Tuesday, September 06, 2005

Reflections on Events - Small and Large

I'd thought about titling this post "After Katrina, " but in the end I couldn't.

There are earlier events to mention. My Port Elgin experience was excellent. The challenge of being a panelist in the morning and a workshop presenter in the afternoon was exciting and I may have over-prepared. But, I'm glad I did. At least I didn't mumble - that took a lot of effort and concentration. Instead, I guess I dug out my public persona. It was a little dusty but cleaned up nicely. There's a certain amount of strain involved in being "on" for a whole day and I had quite a headache by the end of the event. The participants drank all the coffee, before I could get any - so perhaps it was caffeine withdrawal.

In the morning session, the panelists read from their work and my contribution was about 2 and a half pages of "Peach Fuzz." Now, I'm going to brag - I got the most applause, and lots of questions about where to read the story too. In the afternoon workshop we had lots of fun talking about Sexy Older Characters. There were nine participants and most were well over 65 years of age. I gave them scenarios for two writing exercises and it produced some interesting stuff. We ran a bit overtime but everyone wanted their turn and gave me another great round of applause when the workshop finished. So, I'm very pleased with the way everything went. And, I'll get a chance to give the workshop here in Waterloo on October 3rd.

I did lots of walking while I was up at Nancy's trailer, maybe a bit too much walking, as my knee is now complaining more loudly than usual, but I've taken it easy since I got back and that's helping. Sunday, August 28th, Nancy and I, and the boys went to Sauble Beach before driving back home. It was a magnificent day and the waves were great. I was not going to go in the water, but I couldn't resist although it was colder than I would have liked - it was, as far as Lake Huron water goes - pretty warm. That's what Nancy told me and I suppose I must believe her.

After coming home, i was still in vacation mode and had a serious case of "camp head" that fuzzy state of mind when one can't focus on anything much and doesn't want to.

It was time to get down to business, more than time. But then came the news of Katrina.

As I watched the television news (damn CBC for being on strike when I really needed their coverage) and weather reports, it became evident within a matter of hours that the disaster would be huge. At least, it was evident to me, and I don't claim to be all that brilliant. But, it didn't seem to be evident to a lot of American people or the American government. New Orleans was the main focus of course, but a large area of the Gulf coast was badly hit.

Many people who couldn't leave New Orleans did as they were told and went to the Superdome and the convention Centre. They did what they were asked to do - and then the help didn't come and didn't come. No clean water to drink, no food, no supplies of any kind - no wonder people broke into stores to find supplies. I think that true "looters" were a minority. Many people tried to help each other, but that was not the focus of the reports coming out in the beginning. Anarchy came because the right actions were not taken soon enough, no one was in charge, and desparate people will do desparate things. Dehydration - or drinking polluted water produces craziness too.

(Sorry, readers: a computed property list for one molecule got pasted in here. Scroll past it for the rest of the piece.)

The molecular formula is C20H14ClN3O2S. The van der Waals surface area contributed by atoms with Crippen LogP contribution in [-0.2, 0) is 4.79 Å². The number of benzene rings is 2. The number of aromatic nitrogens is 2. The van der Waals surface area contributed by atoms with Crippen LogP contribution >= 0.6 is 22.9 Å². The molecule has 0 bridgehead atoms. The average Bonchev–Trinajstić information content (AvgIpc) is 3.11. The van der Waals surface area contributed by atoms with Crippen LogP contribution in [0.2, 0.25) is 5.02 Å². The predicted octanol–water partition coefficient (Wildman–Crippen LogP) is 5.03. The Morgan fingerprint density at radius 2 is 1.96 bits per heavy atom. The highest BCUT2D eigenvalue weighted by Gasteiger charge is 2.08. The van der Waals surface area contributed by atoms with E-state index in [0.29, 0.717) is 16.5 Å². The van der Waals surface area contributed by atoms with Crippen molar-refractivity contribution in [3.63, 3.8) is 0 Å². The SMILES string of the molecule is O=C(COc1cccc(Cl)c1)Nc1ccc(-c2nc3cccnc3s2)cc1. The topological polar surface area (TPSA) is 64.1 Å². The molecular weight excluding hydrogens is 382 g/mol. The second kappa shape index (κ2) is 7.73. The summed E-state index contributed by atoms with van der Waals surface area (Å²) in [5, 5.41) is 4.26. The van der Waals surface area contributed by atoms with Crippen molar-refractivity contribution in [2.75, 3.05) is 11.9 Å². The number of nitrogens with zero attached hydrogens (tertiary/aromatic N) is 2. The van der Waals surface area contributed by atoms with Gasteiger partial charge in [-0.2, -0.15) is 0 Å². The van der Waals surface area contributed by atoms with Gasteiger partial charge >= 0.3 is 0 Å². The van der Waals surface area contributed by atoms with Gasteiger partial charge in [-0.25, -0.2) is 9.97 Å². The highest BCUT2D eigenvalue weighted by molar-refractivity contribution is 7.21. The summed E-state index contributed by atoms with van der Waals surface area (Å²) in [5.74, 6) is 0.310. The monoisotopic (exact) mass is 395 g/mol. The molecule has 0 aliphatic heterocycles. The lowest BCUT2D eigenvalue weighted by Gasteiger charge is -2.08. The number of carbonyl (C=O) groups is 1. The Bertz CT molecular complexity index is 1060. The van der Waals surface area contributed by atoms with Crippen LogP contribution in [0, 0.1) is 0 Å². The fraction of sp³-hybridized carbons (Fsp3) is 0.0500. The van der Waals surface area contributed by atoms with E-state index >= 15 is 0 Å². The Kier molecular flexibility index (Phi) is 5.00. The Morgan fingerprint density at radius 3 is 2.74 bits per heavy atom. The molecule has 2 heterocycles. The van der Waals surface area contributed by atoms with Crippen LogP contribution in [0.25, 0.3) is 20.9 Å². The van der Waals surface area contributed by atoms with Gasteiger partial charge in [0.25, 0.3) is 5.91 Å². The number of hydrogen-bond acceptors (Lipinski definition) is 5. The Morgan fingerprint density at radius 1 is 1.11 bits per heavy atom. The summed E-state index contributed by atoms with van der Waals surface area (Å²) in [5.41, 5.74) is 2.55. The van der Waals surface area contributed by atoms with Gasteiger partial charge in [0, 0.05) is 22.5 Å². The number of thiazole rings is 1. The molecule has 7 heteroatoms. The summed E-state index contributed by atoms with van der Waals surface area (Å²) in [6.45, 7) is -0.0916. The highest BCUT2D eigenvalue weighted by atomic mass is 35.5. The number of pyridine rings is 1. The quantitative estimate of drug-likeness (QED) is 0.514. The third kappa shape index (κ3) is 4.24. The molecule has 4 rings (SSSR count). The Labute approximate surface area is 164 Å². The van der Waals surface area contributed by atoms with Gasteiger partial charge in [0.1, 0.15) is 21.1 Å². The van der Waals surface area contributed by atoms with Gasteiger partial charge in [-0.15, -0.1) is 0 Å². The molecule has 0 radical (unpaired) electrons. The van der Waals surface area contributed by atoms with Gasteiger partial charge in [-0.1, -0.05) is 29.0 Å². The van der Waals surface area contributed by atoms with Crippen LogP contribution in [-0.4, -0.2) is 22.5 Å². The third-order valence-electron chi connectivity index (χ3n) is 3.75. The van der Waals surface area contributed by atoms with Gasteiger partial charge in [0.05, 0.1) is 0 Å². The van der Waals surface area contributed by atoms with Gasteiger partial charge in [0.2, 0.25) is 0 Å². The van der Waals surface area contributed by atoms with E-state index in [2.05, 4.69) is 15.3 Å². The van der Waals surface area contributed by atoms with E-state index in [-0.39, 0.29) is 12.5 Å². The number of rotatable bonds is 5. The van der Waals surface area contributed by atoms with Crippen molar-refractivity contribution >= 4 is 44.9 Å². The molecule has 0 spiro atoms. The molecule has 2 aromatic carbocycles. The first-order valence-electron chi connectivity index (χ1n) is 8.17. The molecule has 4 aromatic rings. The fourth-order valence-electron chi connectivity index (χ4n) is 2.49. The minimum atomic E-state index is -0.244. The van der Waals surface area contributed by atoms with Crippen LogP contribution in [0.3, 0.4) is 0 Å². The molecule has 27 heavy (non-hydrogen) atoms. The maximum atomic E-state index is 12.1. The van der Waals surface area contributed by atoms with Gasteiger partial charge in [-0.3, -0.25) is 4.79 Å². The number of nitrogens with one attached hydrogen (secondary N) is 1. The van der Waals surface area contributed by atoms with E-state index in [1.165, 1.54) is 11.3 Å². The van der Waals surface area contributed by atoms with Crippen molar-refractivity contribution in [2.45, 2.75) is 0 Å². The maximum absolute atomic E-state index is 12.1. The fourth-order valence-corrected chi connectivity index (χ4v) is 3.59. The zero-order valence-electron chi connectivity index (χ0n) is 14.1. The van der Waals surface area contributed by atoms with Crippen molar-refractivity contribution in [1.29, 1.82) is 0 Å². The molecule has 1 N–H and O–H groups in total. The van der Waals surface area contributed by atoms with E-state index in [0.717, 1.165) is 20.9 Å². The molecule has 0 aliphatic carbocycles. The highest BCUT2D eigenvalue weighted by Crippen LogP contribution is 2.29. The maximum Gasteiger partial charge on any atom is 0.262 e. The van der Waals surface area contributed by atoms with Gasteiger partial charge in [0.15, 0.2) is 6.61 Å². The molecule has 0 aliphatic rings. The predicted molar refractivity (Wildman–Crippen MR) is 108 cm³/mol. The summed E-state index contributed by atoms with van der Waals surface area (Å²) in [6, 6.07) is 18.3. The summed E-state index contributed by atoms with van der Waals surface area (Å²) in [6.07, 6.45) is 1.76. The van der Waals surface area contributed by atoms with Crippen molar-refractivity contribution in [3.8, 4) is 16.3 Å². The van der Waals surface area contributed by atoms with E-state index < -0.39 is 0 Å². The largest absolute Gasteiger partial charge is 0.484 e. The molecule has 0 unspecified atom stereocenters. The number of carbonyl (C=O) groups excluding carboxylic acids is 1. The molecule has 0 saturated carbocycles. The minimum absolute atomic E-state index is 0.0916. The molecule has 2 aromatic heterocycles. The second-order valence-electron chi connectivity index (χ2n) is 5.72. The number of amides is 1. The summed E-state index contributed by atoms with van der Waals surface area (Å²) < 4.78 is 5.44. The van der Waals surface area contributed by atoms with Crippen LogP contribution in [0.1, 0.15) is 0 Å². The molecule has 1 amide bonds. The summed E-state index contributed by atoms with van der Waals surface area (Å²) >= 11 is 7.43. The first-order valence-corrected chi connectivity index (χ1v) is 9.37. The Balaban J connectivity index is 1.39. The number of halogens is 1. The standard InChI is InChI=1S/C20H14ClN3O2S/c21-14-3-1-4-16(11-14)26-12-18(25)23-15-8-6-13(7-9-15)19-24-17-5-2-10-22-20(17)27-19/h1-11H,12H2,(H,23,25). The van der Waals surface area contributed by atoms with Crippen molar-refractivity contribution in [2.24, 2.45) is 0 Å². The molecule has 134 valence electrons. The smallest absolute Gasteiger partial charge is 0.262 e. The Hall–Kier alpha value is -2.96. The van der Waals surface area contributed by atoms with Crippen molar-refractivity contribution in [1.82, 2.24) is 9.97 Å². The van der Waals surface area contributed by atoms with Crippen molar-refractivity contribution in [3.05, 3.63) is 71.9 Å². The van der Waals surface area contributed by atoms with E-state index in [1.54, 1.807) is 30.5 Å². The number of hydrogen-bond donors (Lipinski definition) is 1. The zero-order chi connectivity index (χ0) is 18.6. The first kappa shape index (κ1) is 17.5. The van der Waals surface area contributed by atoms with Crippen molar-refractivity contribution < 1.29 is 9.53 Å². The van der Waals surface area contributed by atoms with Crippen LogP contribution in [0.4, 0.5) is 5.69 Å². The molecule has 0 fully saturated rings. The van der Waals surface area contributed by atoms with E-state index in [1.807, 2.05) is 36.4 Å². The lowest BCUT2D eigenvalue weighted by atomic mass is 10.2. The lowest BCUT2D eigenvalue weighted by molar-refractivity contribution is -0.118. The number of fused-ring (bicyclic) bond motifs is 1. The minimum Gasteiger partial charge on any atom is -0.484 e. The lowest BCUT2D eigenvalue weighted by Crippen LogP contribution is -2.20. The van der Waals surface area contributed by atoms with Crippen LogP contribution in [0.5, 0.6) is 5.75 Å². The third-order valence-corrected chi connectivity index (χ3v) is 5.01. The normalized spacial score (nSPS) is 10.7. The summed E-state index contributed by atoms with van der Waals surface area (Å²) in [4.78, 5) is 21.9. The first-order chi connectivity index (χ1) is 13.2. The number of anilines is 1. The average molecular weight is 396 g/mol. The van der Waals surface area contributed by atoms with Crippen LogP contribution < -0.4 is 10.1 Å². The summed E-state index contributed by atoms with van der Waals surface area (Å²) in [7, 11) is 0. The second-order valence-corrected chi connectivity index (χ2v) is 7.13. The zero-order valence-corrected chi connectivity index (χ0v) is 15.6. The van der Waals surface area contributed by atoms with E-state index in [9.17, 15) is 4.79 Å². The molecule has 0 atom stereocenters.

The aftermath of Katrina is immense destruction of every kind. But I grieve most for the lives that have been lost, and will continue to be lost because of delays, medical attention not received at the critical time, no clean water, exposure to toxins in New Orleans' filthy water and so on.

Repairs and rebuilding will take years, not months and in the meantime thousands of people are refugess in their own country. Some commentators have objected to the term "refugee" but it seems to me to be the appropriate one. They have lost everything and they need refuge and not just for the short haul either.

What was most striking to me was the overwhelming number of very poor people (mostly black) who bore the brunt of the disaster. No provisions were made to evacuate people who didn't have transport before the storm hit. I guess the repercussions of that will provoke a frenzy of political blaming and hot air, but will the conditions of poverty and neglect be changed? Probably not.

Not too long ago, I belonged to an internet site where there was a more or less continuous discussion about how we as Canadians are way over-taxed and way too socialist and how we ought to consider having a more American style of government. I just happen to think that doing that would lead to the development of deeper social divisions, more poverty and the growth of an "under-class" that wouldn't care about maintaining society because they don't receive any benefit from it. Some people, of course WILL benefit from this disaster, those who will reconstruct, those who have necessary things to sell, and those who get government contracts for this that and the other thing.

I was about to review my own financial situation when Katrina came and swept away so much. And, it was a while before I managed to do that. But, when I did I had a new perspective. It really doesn't matter that there are many things I can't do, due to having to stay inside my tiny budget. I have enough, while so many in the richest country in the world have nothing and the people continue to suffer and die in Africa too. Will they now be ignored, again.

Is there hope at the end of the tunnel of death and destruction? I truly believe there must be - there are signs of it and I look for more signs in the future and contribute what little I can.

1 comment:

Anonymous said...

So very well said, Diane!

I'm glad your presentation went so well, and I'm looking forward to hearing it on the 3rd.